Unilever (NYSE: UL) on Oct. 13 posted third-quarter earnings results that kept the company squarely within management's financial goals for the year. However, there were signs in the report of growing headwinds in the consumer goods industry that could threaten the company's volume-driven expansion strategy. Let's take a look at Unilever's latest operating trends.
Continue Reading Below
What happened this quarter?
Organic growth of 3% was at the low end of the company's target range of 3% to 5% gains for the full year.
Other highlights of the quarter include:
- Unilever grew sales at its slowest pace in over a year, with gains falling to 3% this quarter from 5% in each of the prior three quarters. Additionally, organic growth came entirely from price gains as volume declined slightly and prices rose by 4%. These figures kept Unilever ahead of rival Procter & Gamble (NYSE: PG), which is aiming to expand at a 2% pace this year.
- The company's segments are growing faster than their corresponding markets.Unilever boosted market share in each of its four product categories, with the strongest growth coming in home care. The food business posted the weakest growth pace, but still had healthy market-share gains.
- Geographically, sales growth sped up in the key U.S. market, was flat in Europe, and slowed in Asia and Latin America due to challenging economic and competitive conditions.
What management had to say
"Our business continues to demonstrate its resilience by growing competitively and consistently in tough market conditions," CEO Paul Polman said in a press release. "This was driven by strong innovations in support of our category strategies." As an example of these innovations, management cited the expansion of the Hellmann's mayonnaise brand into the popular organic segment and with the addition of new flavors like wasabi.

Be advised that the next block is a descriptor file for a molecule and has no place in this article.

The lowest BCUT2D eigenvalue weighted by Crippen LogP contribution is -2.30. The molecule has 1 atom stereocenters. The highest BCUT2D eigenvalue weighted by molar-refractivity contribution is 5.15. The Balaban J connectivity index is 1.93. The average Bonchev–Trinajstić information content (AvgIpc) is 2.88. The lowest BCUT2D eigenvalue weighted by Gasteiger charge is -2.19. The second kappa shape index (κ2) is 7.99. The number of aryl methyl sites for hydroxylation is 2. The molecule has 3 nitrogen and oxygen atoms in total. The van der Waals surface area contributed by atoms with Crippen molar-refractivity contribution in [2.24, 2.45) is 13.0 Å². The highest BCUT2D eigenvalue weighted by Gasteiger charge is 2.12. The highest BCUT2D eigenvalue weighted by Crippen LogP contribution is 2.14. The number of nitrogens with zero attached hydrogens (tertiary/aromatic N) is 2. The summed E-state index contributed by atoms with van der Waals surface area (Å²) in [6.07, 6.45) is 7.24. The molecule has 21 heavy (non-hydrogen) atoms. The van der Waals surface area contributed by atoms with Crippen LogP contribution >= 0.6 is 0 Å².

USG = underlying sales growth. Image source: Unilever investor presentation.
Executives didn't have much encouraging news to report on the industry's growth pace, though. Markets are still "soft and volatile," Polman said. Overall, "consumer demand remained weak and in the markets which we operate volumes have slowed further and are flat in aggregate," he explained. In an investor presentation Unilever noted that consumer confidence has declined through the year, and that slump is likely pressuring sales volumes.
The company reiterated its full-year growth target calling for roughly 4% organic growth. That seems achievable, given the gains in the first three quarters of the year.
Meanwhile, investors can look for Unilever to ramp up its cost-cutting initiative over the next few quarters in a bid to boost profit margin even if overall sales remain flat. Unilever is happy with the bolt-on acquisitions it has recently made, including Dollar Shave Club, Blueair, and Seventh Generation, and thus more of these types of purchases could be on the way.
As for a growth turnaround, it isn't showing up in the data yet. In fact, further slowing could be in the cards. Sales volume figures will be key to watch over the coming quarters since higher prices won't be enough to keep organic growth chugging higher. Unilever aims for "volume-driven" expansion, and that didn't happen this quarter.
Still, the company is on track to hit management's broad targets of market-share growth, improved profitability, and strong cash flow even as it navigates a volatile, weakening global industry.
A secret billion-dollar stock opportunity The world's biggest tech company forgot to show you something, but a few Wall Street analysts and the Fool didn't miss a beat: There's a small company that's powering their brand-new gadgets and the coming revolution in technology. And we think its stock price has nearly unlimited room to run for early in-the-know investors! To be one of them, just click here.
Demitrios Kalogeropoulos has no position in any stocks mentioned. The Motley Fool recommends Procter and Gamble and Unilever. Try any of our Foolish newsletter services free for 30 days. We Fools may not all hold the same opinions, but we all believe that considering a diverse range of insights makes us better investors. The Motley Fool has a disclosure policy.